What happens when a writer decides to stop writing? I found out a few months ago. It was my fault, of course. I’d taken my passion and turned it into something stressful. More like work than play. Joy had left the building – my office at least. My brain rebelled and misery seeped through the tension like blood from an open wound. (Give me a break, I do write crime, you know.)
It was too much. The writing deadlines, the literary events, the number of new books to be read, digested – god forbid reviewed, no time for that. The market flooded as everyone and his brother – or sister, as the case may be – were self-publishing. Excuse me, that’s no longer politically correct – it’s independently publishing. Something I vowed never to do.
Now, before you get your drawers in a knot, I’m not criticizing those who want their books in print and then do everything in their power to make it happen. On the contrary, I have a rather grudging respect for them. But it’s not for me.
I’ll continue to polish my novels, maybe even send a few more queries. I did get an exciting nibble a few months back. It was on what they termed my ‘dark thriller’. Perhaps it was too dark for them. Trends change. If I started writing traditional mysteries, the publishers would be sending out calls for stories about little old ladies dragging blood spattered axes behind them. (Now we’re back to my dark thriller.) There shouldn’t be trends in the publishing industry. What happened to just a damn good story? Don’t get me started.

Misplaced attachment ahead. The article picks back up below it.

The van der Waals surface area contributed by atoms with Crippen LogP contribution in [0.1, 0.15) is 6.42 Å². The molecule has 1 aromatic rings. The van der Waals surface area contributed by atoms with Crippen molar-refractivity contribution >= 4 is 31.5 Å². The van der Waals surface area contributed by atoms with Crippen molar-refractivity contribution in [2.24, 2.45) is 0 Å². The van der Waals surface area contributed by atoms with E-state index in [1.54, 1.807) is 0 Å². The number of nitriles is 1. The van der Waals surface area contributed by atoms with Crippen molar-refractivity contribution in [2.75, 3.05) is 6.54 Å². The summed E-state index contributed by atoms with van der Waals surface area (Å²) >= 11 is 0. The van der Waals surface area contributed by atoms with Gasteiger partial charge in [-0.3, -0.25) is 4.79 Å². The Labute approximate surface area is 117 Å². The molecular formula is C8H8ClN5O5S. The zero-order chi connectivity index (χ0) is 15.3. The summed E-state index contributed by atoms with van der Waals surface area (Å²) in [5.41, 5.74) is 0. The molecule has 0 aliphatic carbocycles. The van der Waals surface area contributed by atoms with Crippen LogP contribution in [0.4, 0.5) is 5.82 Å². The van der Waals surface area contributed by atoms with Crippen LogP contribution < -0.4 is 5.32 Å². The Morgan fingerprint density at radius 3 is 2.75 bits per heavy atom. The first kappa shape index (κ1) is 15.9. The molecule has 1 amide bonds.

Anyway, the whole … writing thing … was getting me down. I was running as hard as I could and not getting anywhere fast. So that’s when I took a timeout. No writing. If I can go for a couple of months without sitting at the computer, then I can escape forever.
After a few weeks, several weeks actually which is more than just a few, I had an overwhelming urge to write. I bought a new journal. Something special. I rooted through my desk drawer for my treasured Cross pen, sleek, silver and engraved. It had been a gift. At least thirty years old – older than some of the writers whose books are on the bestseller list. Never mind.
I opened the tooled leather cover and began to write. I wrote like no one would read it. My philosophies on life, my regrets – I know we’re not supposed to have any, but who doesn’t – and something magical happened. It felt good. I felt good. I couldn’t remember the last time I hand wrote anything, aside from a grocery list, which is usually indecipherable.
Journaling had been a life-long habit. One that I’d neglected when I began writing stories. I’d stopped looking inward, never scratching deeper than the surface, thinking I knew what I wanted without reflection.
This brings to mind something a published friend said to me. “Be very careful what you wish for.” These cryptic words echoed repeatedly through my mind. Sage advice. Not that I’ve given up on my aspirations. No, I’ve simply put things back into perspective.
And so here I am. Back at the keyboard. Void of expectation. Void of commitment – relatively speaking. I’ve put the joy back into writing. It’s a passion, not a job.
Yesterday, my husband stopped at the open door to my office. “Haven’t seen me here for awhile, have you?” I said. He didn’t comment but I think he was pleased. As if everything had fallen back into place.